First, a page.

The Hobbit

J.R.R. Tolkien

This opening is mostly used in science fiction, fantasy, and historical fiction, where the world in which the story takes place is radically different from the world the reader is familiar with. As in Mr. Tolkien’s classic high fantasy, he needs to acquaint the reader with the new world they are entering and do it as quickly as possible. It is a heavy load to lift. A lot of information must be transmitted as quickly and with as little effort as possible. It isn’t easy, but can be done.

Because of the amount of information needing to be conveyed, this opening is easier to do in a larger work, but can be done in a shorter form. For instance, were you writing a short story about a hobbit that takes place entirely in the Shire, you would not need to mention the Misty Mountains or Mordor. Unless it directly affects the story, it should not appear at all.

Of course, these days you wouldn’t have to mention anything other than your character was a hobbit in the Shire and most people would have all the information they need. But you see the point I’m trying to make.

So which opening do you select for your new story? It depends. What are you trying to do? What are you most comfortable with? As the author, no one but you can truly make this decision. Others can make suggestions about what works well and what doesn’t, but the ultimate decision always resides with the author.

Use the opening you think works best for your story.

Advertisements
Standard
Writing advice, Writing and Editing

Punctuating Dialogue Tags

One of the facets of writing I’ve always found to be the most challenging is dialogue. Particularly in fiction, but also in history, faction, and some other nonfiction genres, the ability to create dialogue that convinces the reader they are witnessing real conversation is invaluable. A story can limp through a weak description; it won’t survive weak dialogue.

There are many skills involved in creating memorable dialogue, but today I’m going to focus in on just one of them: punctuating tags, because there is little that brands our work “amateur” as much as getting the punctuation wrong.

Most of our public education educations—if they taught English grammar at all—did not teach us how to punctuate dialogue. They didn’t teach me anyway. What I have learned, I taught myself (and much of that has been wrong), or drew from my reading. That works, kind of, but is really inefficient. Sometimes what we need is a set of rules.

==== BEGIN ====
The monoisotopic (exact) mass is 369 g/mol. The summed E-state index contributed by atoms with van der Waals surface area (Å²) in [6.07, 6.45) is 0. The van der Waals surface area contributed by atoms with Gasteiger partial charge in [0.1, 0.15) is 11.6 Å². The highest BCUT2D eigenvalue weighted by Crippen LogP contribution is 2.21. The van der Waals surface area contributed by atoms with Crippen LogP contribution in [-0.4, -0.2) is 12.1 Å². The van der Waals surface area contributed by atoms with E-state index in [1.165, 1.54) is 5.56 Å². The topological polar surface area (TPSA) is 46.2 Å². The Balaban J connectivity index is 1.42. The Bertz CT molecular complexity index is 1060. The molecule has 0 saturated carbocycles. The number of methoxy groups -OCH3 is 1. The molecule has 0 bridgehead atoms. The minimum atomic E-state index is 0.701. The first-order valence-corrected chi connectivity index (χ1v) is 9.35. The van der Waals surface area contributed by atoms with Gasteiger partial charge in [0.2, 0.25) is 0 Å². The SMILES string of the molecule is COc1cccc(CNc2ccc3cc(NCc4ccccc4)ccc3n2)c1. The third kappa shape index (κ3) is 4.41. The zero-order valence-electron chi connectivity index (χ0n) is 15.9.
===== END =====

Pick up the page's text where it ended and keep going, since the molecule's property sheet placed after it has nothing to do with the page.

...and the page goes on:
Therefore I present rules for punctuating dialogue tags.

For those who are unfamiliar with the term, “dialogue tags” are the little notices authors use to let the reader know who is speaking. “Arf,” she said. “She said” is the tag.

Punctuated with a comma.

When the dialogue is punctuated with a comma that separates it from the tag that immediately follows, the tag should not be capitalized and the comma goes inside the quotation mark. If the tag immediately precedes the dialogue, the comma goes after the tag, outside the quotation mark and the first word of the dialogue is capitalized.

Examples:

“I’m so tired,” she said.                           Correct.

“I’m so tired” she said.                             Incorrect.

“I’m so tired,” She said.                           Incorrect.

He said, “Come here.”                               Correct

He said “Come here.”                                 Incorrect

 

Punctuated with a question mark or exclamation point.

If the dialogue ends with a question mark or exclamation point and the tags immediately follows, you still do not capitalize the tag.

“Quit that!” she yelled.          Correct.

“Quit that!” She yelled.           Incorrect.

 

Punctuated with a period.